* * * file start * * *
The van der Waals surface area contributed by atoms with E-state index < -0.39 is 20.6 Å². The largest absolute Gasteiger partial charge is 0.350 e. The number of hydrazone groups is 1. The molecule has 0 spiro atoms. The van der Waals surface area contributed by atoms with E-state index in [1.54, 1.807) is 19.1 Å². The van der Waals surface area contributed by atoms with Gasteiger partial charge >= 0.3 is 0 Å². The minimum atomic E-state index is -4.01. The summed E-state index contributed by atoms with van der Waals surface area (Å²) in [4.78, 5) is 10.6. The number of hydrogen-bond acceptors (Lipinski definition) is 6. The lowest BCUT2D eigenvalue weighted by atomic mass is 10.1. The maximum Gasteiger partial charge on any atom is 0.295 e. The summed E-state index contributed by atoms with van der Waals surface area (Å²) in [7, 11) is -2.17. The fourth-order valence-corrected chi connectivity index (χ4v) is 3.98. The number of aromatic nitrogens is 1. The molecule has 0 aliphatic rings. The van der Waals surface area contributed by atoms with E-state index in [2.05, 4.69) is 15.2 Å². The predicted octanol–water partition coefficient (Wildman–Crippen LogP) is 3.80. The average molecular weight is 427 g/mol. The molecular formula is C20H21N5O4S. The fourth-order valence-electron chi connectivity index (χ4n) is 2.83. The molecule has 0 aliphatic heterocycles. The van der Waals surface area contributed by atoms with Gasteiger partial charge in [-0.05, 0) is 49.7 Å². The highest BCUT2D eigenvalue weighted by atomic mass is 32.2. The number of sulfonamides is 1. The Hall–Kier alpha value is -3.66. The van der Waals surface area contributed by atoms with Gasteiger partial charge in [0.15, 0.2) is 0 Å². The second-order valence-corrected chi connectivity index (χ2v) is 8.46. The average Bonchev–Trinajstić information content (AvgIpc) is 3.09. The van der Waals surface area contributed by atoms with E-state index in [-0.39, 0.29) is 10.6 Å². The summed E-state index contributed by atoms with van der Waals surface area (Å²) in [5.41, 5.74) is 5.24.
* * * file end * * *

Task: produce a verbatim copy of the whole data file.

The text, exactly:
The van der Waals surface area contributed by atoms with E-state index < -0.39 is 20.6 Å². The largest absolute Gasteiger partial charge is 0.350 e. The number of hydrazone groups is 1. The molecule has 0 spiro atoms. The van der Waals surface area contributed by atoms with E-state index in [1.54, 1.807) is 19.1 Å². The van der Waals surface area contributed by atoms with Gasteiger partial charge >= 0.3 is 0 Å². The minimum atomic E-state index is -4.01. The summed E-state index contributed by atoms with van der Waals surface area (Å²) in [4.78, 5) is 10.6. The number of hydrogen-bond acceptors (Lipinski definition) is 6. The lowest BCUT2D eigenvalue weighted by atomic mass is 10.1. The maximum Gasteiger partial charge on any atom is 0.295 e. The summed E-state index contributed by atoms with van der Waals surface area (Å²) in [7, 11) is -2.17. The fourth-order valence-corrected chi connectivity index (χ4v) is 3.98. The number of aromatic nitrogens is 1. The molecule has 0 aliphatic rings. The van der Waals surface area contributed by atoms with E-state index in [2.05, 4.69) is 15.2 Å². The predicted octanol–water partition coefficient (Wildman–Crippen LogP) is 3.80. The average molecular weight is 427 g/mol. The molecular formula is C20H21N5O4S. The fourth-order valence-electron chi connectivity index (χ4n) is 2.83. The molecule has 0 aliphatic heterocycles. The van der Waals surface area contributed by atoms with Gasteiger partial charge in [-0.05, 0) is 49.7 Å². The highest BCUT2D eigenvalue weighted by atomic mass is 32.2. The number of sulfonamides is 1. The Hall–Kier alpha value is -3.66. The van der Waals surface area contributed by atoms with Gasteiger partial charge in [0.15, 0.2) is 0 Å². The second-order valence-corrected chi connectivity index (χ2v) is 8.46. The average Bonchev–Trinajstić information content (AvgIpc) is 3.09. The van der Waals surface area contributed by atoms with E-state index in [-0.39, 0.29) is 10.6 Å². The summed E-state index contributed by atoms with van der Waals surface area (Å²) in [5.41, 5.74) is 5.24.